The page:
Companies Discuss Corruption in Myanmar and How to Combat it
On 16 March, the Myanmar Centre for Responsible Business (MCRB) and ASEAN CSR Network (ACN) hosted a workshop in Yangon for senior managers of Myanmar companies on anti-corruption practices.
The event, titled “Making the Change in Myanmar: A Practical Workshop on How Businesses can Combat Corruption,” was attended by more than 120 participants from around 60 companies, as well as other organisations interested in addressing corruption in Myanmar. The workshop was held to discuss the challenges companies face with regard to corruption and assist in the development of anti-corruption programs.
Despite recent political and economic reforms in Myanmar, persistent corruption remains a major impediment to efficiency and success for Myanmar businesses. According to a 2014 survey, Myanmar businesses identified corruption as their most common business constraint. While some Myanmar companies have adopted anti-corruption programs, many more lack anti-corruption policies and procedures for addressing this problem.
The workshop, which was organised in partnership with the Union of Myanmar Federation of Chambers of Commerce and Industry (UMFCCI) and Global Compact Network Myanmar was supported financially through the Prosperity Fund of the UK’s Foreign & Commonwealth Office. Participants, many of whom are members of the UN Global Compact (UNGC), were able to discuss how to make a reality out of their commitment to the 10th principle of the UNGC which states that “Businesses should work against corruption in all its forms, including extortion and bribery.”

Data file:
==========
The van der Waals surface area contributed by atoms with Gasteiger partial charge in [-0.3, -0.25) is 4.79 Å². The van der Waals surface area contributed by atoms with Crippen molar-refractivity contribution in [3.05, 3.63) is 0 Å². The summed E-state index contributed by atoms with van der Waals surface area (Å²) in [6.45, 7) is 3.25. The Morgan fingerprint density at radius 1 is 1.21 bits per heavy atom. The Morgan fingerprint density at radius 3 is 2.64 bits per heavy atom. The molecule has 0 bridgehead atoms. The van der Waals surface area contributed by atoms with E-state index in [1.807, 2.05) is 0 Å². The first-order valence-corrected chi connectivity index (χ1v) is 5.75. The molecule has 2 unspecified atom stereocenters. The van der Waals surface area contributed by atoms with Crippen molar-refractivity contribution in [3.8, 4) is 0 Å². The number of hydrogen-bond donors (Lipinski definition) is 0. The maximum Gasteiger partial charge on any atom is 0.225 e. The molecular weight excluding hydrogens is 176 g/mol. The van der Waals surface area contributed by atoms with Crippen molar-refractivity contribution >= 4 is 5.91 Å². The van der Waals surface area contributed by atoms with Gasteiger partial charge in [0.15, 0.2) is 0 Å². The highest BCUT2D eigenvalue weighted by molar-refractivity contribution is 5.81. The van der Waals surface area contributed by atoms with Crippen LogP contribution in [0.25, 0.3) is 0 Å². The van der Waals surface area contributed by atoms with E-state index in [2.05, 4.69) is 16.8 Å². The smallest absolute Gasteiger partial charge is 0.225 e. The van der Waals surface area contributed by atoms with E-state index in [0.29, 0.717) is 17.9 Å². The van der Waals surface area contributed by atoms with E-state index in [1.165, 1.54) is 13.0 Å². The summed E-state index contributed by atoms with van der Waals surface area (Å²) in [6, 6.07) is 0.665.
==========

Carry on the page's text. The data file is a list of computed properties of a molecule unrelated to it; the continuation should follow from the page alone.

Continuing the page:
Speakers at the workshop included the ASEAN-CSR Network Trustee and Joint Secretary-General of the UMFCCI Daw Khine Khine Nwe; Chair of the UNGC Myanmar Local Network, Dr Aung Tun Thet and UMFCCI CEO U Tint Swai. There were presentations from Transparency International Malaysia and the UN Office on Drugs and Crime (UNODC) as well as local NGO, Spectrum. Company speakers included local companies SMART and Max Myanmar, and international companies Standard Chartered and Coca Cola.
Presentations and the Press Releases are available here:
They were also polled on where they are most likely to encounter corruption in their business and personal lives. The most commonly reported instances of bribery had to do with paying income tax or government licenses and tenders. 27% of participants most often encountered bribery while dealing with ministries on license or tenders, while another 27% said the same of income tax offices. Another 15% of respondents identified Yangon City Development Committee (YCDC) as soliciting bribes, and 14% identified the customs office.
Respondents were also asked where they encounter corruption in their personal lives and identified, where YCDC (24%), immigration offices (24%), and traffic police (21%) topped the list.